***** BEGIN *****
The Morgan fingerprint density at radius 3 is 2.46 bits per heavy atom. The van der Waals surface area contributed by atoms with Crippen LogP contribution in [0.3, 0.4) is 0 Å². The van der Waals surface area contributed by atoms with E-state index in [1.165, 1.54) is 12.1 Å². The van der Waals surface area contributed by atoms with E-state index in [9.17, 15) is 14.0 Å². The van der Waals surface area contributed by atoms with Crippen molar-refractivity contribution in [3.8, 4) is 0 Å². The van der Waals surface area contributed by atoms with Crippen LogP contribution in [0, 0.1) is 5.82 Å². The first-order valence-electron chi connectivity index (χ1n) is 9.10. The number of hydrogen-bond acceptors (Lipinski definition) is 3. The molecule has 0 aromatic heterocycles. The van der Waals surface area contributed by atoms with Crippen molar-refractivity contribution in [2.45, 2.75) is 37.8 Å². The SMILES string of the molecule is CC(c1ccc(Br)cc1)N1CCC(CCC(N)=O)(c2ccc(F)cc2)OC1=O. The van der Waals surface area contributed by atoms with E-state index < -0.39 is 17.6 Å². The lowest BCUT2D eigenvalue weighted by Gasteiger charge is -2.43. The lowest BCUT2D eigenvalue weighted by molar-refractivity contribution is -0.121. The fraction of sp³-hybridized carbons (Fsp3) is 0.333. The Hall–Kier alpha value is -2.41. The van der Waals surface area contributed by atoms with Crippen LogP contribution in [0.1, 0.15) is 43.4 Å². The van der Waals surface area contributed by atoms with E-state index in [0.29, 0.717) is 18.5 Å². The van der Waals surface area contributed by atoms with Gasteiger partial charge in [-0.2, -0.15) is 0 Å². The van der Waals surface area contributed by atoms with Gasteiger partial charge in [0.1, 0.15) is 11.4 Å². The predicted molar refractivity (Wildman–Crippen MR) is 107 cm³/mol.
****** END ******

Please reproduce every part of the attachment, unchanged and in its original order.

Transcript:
The Morgan fingerprint density at radius 3 is 2.46 bits per heavy atom. The van der Waals surface area contributed by atoms with Crippen LogP contribution in [0.3, 0.4) is 0 Å². The van der Waals surface area contributed by atoms with E-state index in [1.165, 1.54) is 12.1 Å². The van der Waals surface area contributed by atoms with E-state index in [9.17, 15) is 14.0 Å². The van der Waals surface area contributed by atoms with Crippen molar-refractivity contribution in [3.8, 4) is 0 Å². The van der Waals surface area contributed by atoms with Crippen LogP contribution in [0, 0.1) is 5.82 Å². The first-order valence-electron chi connectivity index (χ1n) is 9.10. The number of hydrogen-bond acceptors (Lipinski definition) is 3. The molecule has 0 aromatic heterocycles. The van der Waals surface area contributed by atoms with Crippen molar-refractivity contribution in [2.45, 2.75) is 37.8 Å². The SMILES string of the molecule is CC(c1ccc(Br)cc1)N1CCC(CCC(N)=O)(c2ccc(F)cc2)OC1=O. The van der Waals surface area contributed by atoms with E-state index < -0.39 is 17.6 Å². The lowest BCUT2D eigenvalue weighted by Gasteiger charge is -2.43. The lowest BCUT2D eigenvalue weighted by molar-refractivity contribution is -0.121. The fraction of sp³-hybridized carbons (Fsp3) is 0.333. The Hall–Kier alpha value is -2.41. The van der Waals surface area contributed by atoms with Crippen LogP contribution in [0.1, 0.15) is 43.4 Å². The van der Waals surface area contributed by atoms with E-state index in [0.29, 0.717) is 18.5 Å². The van der Waals surface area contributed by atoms with Gasteiger partial charge in [-0.2, -0.15) is 0 Å². The van der Waals surface area contributed by atoms with Gasteiger partial charge in [0.1, 0.15) is 11.4 Å². The predicted molar refractivity (Wildman–Crippen MR) is 107 cm³/mol.